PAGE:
Support the Camera Obscura Film Society‘s “Second Annual Report” of film screenings and events over three days in Petaluma, California

“It’s no accident that the body part found by Jeffrey Beaumont (Kyle MacLachlan) at the start of David Lynch’s Blue Velvet is that of a severed ear,” writes Stephen Puddicombe for Little White Lies. “For as much as that classic, deeply troublesome film, which turns 30 this month, is remembered for its startling, disturbing images, what we hear is equally unsettling.”

IN OTHER NEWS

Wrapping its 64th edition, the San Sebastien Film Festival has announced this year’s award-winners:

  • Golden Shell for Best Film: Feng Xiaogang’s I Am Not Madame Bovary.
  • Special Jury Prize: Emiliano Torres’s The Winter and Johannes Nyholm’s The Giant.
  • Silver Shell for Best Director: Hong Sang-soo for Yourself and Yours.
  • Silver Shell for Best Actress: Fang Bingbing (I Am Not Madame Bovary).
  • Silver Shell for Best Actor: Eduard Fernández (Smoke & Mirrors).
  • Jury Prize for Best Screenplay: Isabel Peña and Ricardo Sorogoyen (May God Save Us).
  • Jury Prize for Best Cinematography: Ramiro Civita (The Winter).
  • New Directors Award: Sofia Exarchou’s Park.

The BBC reports that Monty Python’s Terry Jones, now 74, has been diagnosed with “a severe variant of dementia” and will no longer be making public appearances. Jones co-directed Monty Python and the Holy Grail (1975) and The Meaning of Life (1983) with Terry Gilliam and directed Life of Brian (1979). “The progress of his dementia has been painful to watch,” writes Michael Palin in a Facebook post, “and the news announced yesterday that he has a type of aphasia which is gradually depriving him of the ability to speak is about the cruelest thing that could befall someone to whom words, ideas, arguments, jokes, and stories were once the stuff of life.” Somewhat relatedly, in the Guardian, Toby Hadoke remembers Terence Bayler, “the versatile actor” who appeared in Life of Brian and Gilliam’s Time Bandits (1981) and Brazil (1985). “In his heftiest cinematic role, he was cast by Roman Polanski as Macduff in his film adaptation of Macbeth (1971).” Bayler was 86. Via Craig Keller comes word that media-shy Terrence Malick will present and discuss Roberto Rossellini‘s Journey to Italy at the Princeton Garden Theatre on October 21.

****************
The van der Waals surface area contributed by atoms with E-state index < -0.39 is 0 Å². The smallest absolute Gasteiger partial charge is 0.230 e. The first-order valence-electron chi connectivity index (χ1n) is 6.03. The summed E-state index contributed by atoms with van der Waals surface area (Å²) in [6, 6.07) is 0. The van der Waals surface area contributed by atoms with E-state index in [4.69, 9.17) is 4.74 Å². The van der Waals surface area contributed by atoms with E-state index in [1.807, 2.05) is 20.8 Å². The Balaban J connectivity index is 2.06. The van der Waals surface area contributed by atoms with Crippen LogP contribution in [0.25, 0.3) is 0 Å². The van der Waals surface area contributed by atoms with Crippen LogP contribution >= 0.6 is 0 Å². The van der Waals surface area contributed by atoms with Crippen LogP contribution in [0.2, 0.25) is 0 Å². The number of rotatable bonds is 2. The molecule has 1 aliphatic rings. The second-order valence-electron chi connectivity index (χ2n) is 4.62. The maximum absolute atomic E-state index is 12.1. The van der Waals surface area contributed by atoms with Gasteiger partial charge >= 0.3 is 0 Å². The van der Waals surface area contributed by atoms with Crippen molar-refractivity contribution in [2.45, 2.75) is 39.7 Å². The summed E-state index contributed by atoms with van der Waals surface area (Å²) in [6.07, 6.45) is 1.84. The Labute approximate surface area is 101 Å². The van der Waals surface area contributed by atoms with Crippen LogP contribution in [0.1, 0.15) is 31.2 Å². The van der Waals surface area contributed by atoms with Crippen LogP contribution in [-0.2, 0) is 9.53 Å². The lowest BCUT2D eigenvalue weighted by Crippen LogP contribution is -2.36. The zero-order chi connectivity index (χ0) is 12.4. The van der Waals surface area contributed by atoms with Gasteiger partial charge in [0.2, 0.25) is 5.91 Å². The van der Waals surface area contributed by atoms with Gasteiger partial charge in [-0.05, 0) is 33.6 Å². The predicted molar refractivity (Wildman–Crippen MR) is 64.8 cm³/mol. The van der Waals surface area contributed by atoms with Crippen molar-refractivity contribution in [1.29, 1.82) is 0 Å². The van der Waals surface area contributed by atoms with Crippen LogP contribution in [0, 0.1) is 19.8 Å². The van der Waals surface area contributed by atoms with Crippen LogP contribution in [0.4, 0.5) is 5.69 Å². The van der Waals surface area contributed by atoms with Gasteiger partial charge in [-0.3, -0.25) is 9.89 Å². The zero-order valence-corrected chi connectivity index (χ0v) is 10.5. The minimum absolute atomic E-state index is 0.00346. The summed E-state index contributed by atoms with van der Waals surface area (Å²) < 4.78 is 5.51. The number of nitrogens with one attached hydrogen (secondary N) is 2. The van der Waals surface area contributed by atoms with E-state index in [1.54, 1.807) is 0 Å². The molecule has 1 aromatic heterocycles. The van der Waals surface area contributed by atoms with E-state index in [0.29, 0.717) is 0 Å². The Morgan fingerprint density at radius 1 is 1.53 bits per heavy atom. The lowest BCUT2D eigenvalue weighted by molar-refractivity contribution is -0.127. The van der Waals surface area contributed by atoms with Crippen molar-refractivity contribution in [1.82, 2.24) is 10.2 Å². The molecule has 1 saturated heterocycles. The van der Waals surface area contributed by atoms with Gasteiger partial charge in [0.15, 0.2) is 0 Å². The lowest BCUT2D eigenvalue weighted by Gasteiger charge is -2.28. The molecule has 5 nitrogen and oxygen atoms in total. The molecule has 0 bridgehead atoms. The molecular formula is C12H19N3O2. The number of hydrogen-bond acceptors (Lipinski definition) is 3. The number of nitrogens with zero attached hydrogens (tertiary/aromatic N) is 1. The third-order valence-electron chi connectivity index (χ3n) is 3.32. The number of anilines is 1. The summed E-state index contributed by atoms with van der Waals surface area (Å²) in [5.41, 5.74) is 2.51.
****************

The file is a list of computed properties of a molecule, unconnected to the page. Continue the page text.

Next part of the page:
GOINGS ON

Chicago. The Reader previews highlights of Reeling: The Chicago LGBTQ+ International Film Festival, through Thursday.

Seattle. For the Stranger, Charles Mudede talks with Beth Barrett, “SIFF’s director of programming, about what I rate as one of the city’s best festivals, French Cinema Now…. This year’s central film will certainly be [Nicolas Boukhrief’s] Made in France. Why? Because it is about something that is very much on the minds of many French speakers: acts of terrorism planned and committed by Islamic fundamentalists.” Thursday through October 6.

IN THE WORKS